From the corner of her eye Wendy caught a glimpse of Brody, rocking on his heels and grinning smugly. Spotting the look on her face, Ray grabbed her arm to hold her down. It was a smart move. Given another moment, the volatile Wonderchild might well have launched herself at Brody.

The grinning sergeant seemed oblivious to his near brush with catastrophe. The look on Bridget McGrory's face, however, told Ray that the secretary was well aware of what had nearly happened.

That didn't surprise him. He had been watching McGrory for some time now, since he had first noticed some suspicious actions on her part during one of their early visits to Dr. Hwa. Something about her struck him as being not quite right. One thing he had learned for certain: She rarely missed even the most subtle nuances of whatever was going on around her.

She certainly wouldn't have missed Wendy's reaction to Brody. It would take someone as dense as the sergeant himself to remain unaware of that!

A sudden drop in the tone of Dr. Hwa's voice caught Ray's wandering attention. He braced himself. When an angry adult suddenly got this reasonable, it usually meant big trouble.

“I hate to do this,” said Dr. Hwa softly. “But until further notice I am banning you from all use of the island's equipment. Dune buggies, scuba gear, powerboats—they are all off limits until you can convince me you have developed some respect for their capacities—
and
their dangers.”

Roger glanced at the others, then stepped forward. “Sir, if you would just—”

Dr. Hwa cut him off. “My decision is final.” His voice was soft, but laced with steel. “We have too much at stake here for this to go on. Your foolish antics have been a constant source of distraction to the scientific work this facility was set up to accomplish. Indeed, they have reached a point where they jeopardize the entire project. If one of you should be injured, or worse yet killed, it would disrupt everything.”

He smiled that warm, ingratiating smile that made it so hard to be angry with him—the same smile that had helped him persuade and cajole Project Alpha into existence to begin with.

“That may sound harsh and unfeeling, as if I care only about the project, and not whether you hurt yourselves. That is not true. I do care, very deeply. Unfortunately, you don't seem to care yourselves! So I am explaining my decision in terms you may understand more easily: When you endanger your lives, you endanger
my
project.”

Suddenly his voice was filled with ice. “And
that
is something no one is allowed to do.” He turned back to his desk. “This interview is concluded. You may leave now.”

“But Dr. Hwa!” cried several voices.

“You heard the man,” said Brody, smug as a playground bully who has somehow managed to get the teacher to take his side. “Chitchat's done, so move out! That means you, missy!” he added, grabbing Wendy—who had been dragging her feet—by the scruff of her neck.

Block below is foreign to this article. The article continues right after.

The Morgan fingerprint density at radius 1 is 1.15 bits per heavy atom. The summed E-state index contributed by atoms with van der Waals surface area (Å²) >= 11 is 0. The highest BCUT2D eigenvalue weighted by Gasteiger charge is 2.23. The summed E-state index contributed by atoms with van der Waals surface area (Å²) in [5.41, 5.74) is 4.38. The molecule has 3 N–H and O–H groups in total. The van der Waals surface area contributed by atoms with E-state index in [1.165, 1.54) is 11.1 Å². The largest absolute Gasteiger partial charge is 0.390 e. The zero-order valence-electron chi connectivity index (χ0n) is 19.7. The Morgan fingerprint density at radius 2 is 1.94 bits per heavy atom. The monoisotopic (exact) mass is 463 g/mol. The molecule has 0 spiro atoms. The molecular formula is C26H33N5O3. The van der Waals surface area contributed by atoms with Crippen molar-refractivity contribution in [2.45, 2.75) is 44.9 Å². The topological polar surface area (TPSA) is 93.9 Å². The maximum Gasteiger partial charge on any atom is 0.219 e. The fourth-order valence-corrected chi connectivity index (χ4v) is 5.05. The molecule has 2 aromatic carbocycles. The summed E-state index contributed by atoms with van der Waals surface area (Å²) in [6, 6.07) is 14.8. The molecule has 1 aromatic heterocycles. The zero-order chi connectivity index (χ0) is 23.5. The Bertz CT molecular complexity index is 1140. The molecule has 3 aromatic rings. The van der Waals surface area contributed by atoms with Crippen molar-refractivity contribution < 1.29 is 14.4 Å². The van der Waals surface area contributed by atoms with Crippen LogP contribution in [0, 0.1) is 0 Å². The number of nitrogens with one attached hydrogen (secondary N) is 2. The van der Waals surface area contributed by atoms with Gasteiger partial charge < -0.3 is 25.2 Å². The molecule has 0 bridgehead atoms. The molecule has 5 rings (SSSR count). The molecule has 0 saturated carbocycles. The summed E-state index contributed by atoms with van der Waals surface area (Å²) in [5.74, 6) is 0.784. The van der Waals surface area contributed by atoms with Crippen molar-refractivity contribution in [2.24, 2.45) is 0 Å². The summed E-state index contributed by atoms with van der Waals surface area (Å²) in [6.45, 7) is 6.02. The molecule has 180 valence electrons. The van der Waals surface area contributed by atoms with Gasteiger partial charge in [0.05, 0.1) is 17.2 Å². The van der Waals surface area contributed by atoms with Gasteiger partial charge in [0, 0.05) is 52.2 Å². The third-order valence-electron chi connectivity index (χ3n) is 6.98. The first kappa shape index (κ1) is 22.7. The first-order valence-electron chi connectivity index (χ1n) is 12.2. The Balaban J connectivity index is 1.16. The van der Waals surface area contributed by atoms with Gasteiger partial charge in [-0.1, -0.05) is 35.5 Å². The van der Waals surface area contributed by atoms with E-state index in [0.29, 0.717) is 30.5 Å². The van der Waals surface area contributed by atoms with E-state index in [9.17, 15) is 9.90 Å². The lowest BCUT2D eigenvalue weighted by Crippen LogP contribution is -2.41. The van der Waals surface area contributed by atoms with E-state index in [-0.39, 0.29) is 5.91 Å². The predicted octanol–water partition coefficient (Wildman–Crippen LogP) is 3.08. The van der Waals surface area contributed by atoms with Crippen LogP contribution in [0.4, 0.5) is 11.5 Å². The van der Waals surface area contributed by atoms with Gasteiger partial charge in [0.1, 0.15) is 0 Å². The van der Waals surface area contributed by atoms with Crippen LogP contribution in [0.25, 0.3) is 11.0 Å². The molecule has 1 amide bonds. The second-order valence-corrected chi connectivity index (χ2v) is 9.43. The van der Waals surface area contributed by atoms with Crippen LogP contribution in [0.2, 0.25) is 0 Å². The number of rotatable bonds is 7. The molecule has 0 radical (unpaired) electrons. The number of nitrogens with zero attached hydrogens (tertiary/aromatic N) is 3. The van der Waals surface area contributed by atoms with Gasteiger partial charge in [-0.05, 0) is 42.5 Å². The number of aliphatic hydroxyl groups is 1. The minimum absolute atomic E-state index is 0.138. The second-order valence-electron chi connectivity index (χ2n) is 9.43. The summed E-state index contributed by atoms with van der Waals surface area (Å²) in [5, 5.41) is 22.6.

“Let go of me, you big ape!” cried the Wonderchild. At the same time she stomped down with her full weight on Brody's instep.

The security chief howled with pain and let go of her neck to grab his wounded foot.

Dr. Hwa sighed heavily.

Moving quickly, Wendy left the room on her own steam.

Roger paused at the door and looked back. “You're going to regret this, Dr. Hwa,” he said quietly. “You're making a big mistake.”

Dr. Hwa said nothing. His eyes were as hard as cobalt steel.

“So now what do we do?” asked Ray as the gang trudged back to their headquarters.

“We move slower and work harder,” replied Roger. He hunched his shoulders. It was moving toward twilight, and even though October in the Southern Hemisphere was a time when things got warmer instead of colder, as they were used to at home, the evening breeze could still be a little chilly.

He glanced back at the computer center, decided it was a safe distance behind them, and turned his attention to Wendy. “All right, give. What happened to you out there? Where did you go—and how did you get back to the island to get Brody?”

“How eager are you to find out?” asked the Wonderchild, trying to sound innocent but failing miserably.

“Wendy!”

“Give me a minute. I've got a few changes I'd like to make around here. I might want to make a deal—”

“Wendy,” said Trip, glaring down at her from his full six-feet-plus height. “There are certain crimes for which no court would convict a person. I think you're on the verge of committing one. Cut the crap and tell us what happened!”

“When you put it that way, how can I resist?” asked Wendy, who was actually dying to tell her story. “Unfortunately, a lot of the details are a little fuzzy.”

BOOK: Forever Begins Tomorrow
2.24Mb size Format: txt, pdf, ePub